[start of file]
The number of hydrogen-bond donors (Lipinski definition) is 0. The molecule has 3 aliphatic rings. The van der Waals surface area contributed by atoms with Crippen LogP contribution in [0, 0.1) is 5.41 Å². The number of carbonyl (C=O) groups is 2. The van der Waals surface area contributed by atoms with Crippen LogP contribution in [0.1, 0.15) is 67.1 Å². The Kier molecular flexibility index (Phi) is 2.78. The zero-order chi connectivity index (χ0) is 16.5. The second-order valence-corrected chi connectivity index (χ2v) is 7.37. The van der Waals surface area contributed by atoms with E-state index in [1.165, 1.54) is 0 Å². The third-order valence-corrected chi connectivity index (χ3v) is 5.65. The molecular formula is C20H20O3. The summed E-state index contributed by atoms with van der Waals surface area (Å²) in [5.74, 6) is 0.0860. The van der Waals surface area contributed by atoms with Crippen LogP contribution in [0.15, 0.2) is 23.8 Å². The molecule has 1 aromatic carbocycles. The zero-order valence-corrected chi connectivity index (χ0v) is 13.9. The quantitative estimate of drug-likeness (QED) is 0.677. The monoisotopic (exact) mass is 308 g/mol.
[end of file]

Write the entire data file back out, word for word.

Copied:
The number of hydrogen-bond donors (Lipinski definition) is 0. The molecule has 3 aliphatic rings. The van der Waals surface area contributed by atoms with Crippen LogP contribution in [0, 0.1) is 5.41 Å². The number of carbonyl (C=O) groups is 2. The van der Waals surface area contributed by atoms with Crippen LogP contribution in [0.1, 0.15) is 67.1 Å². The Kier molecular flexibility index (Phi) is 2.78. The zero-order chi connectivity index (χ0) is 16.5. The second-order valence-corrected chi connectivity index (χ2v) is 7.37. The van der Waals surface area contributed by atoms with E-state index in [1.165, 1.54) is 0 Å². The third-order valence-corrected chi connectivity index (χ3v) is 5.65. The molecular formula is C20H20O3. The summed E-state index contributed by atoms with van der Waals surface area (Å²) in [5.74, 6) is 0.0860. The van der Waals surface area contributed by atoms with Crippen LogP contribution in [0.15, 0.2) is 23.8 Å². The molecule has 1 aromatic carbocycles. The zero-order valence-corrected chi connectivity index (χ0v) is 13.9. The quantitative estimate of drug-likeness (QED) is 0.677. The monoisotopic (exact) mass is 308 g/mol.